Hudson Guild Gallery | February 21 – April 9, 2013
The detection of a spirit presence lies at the heart of many current TV shows claiming to search for the paranormal. Mind the Gap/Mine the Gaps, Tommy Mintz’s current exhibition of photography, does the reverse. It discovers and records the living as they pass through public spaces, filling rooms, corridors, and streets with superfluous characters, beings that instead of haunting a specific location, are merely caught in transit.
With their arrivals and departures, Mintz’s cast of thousands (often the same person over and over) comes to define his locations of surveillance as much as a single ghost’s narrative defines a creepy demesne or opera house. The Automated Digital Photo Collage (A.D.P.C.) is a close cousin of the closed circuit television, albeit one that has gone to art school and developed a refined aesthetic sense. The entry path to the Hudson Guild Gallery, as well as the interior of the gallery itself have been rigged with webcams that take pictures every few seconds. Mintz has developed a program that detects differences in the collected images, and where a difference is found, the program collages a new image over an old one. These images are displayed on the screen and every 36th collage is printed out. Each day’s prints are pasted up on the walls of the gallery.
Whether it’s giggling cake-covered children at a 4 year-olds’ birthday party or the seemingly infinite stream of tourists pausing to take snaps of the “Mona Lisa”, the vast bulk of photography is concerned with recording the fact that “I was here.” Mintz has, as a roving photographer, made a career out of documenting people unawares while they take part in various social gatherings, catching his subjects uncomposed. This is nothing new in photography; the novel angle of Mintz’s approach is to highlight the locus genii of the space his A.D.P.C. inhabits. The machine records the stream of subjects to such an extent that every space, no matter how empty it seems on a regular basis, fills up over time like the great Marx Brothers stateroom scene in A Night at The Opera.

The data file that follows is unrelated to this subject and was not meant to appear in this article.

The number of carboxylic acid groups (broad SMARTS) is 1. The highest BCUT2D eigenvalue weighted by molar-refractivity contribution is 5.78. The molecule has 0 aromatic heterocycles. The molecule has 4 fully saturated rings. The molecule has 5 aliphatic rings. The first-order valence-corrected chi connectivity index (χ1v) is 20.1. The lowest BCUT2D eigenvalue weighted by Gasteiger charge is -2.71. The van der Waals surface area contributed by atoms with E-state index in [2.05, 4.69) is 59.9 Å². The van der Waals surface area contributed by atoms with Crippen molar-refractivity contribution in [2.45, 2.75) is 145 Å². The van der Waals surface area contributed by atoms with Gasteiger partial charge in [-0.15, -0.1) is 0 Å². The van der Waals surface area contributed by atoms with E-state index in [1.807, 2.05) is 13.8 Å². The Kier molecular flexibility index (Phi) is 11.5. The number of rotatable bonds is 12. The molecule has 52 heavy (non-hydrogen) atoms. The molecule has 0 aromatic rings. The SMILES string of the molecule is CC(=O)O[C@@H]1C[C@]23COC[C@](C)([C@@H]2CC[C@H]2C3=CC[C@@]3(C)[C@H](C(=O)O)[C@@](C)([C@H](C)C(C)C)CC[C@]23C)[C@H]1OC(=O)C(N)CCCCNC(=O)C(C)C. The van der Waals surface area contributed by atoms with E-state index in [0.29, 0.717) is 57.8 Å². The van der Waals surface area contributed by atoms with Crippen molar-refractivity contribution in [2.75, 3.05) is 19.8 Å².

The A.D.P.C. is also a very problematic machine; it cuts to the fears we have of the worst things machines are capable of. It alludes to the ever rising presence of CCTV, engaging in the torturous and cruel game of tracking and recording us whether we like it or not, and then cheerily churns out a print to boot. Mintz has long been fascinated by the shrinking sense of privacy that is a direct result of the internet and information sharing: to be sure, his interest lies in the willing exchange of images among consenting adults, but as his brilliant little machine aptly proves, new technology and openness just as easily enable a darker side.
Formalistically, the most intriguing result born out of Mintz’s removal of the active photographer is the bizarre and alien hand at work composing the photo collages. Like a Geiger counter registering a ghostly presence through a series of clicks, the A.D.P.C. knows we are there in the gallery, but it doesn’t know what we are. As the figures in the collage thicken in number, hybrid creatures appear that a human editor would have removed or adjusted. Some of the players in this everyday drama develop wings and tails, others gaping holes in their abdomens or faces. These secret hidden presences have cast off their human forms in a way far more H. P. Lovecraft than cable TV.
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WILLIAM CORWIN is a sculptor and curator based in New York City.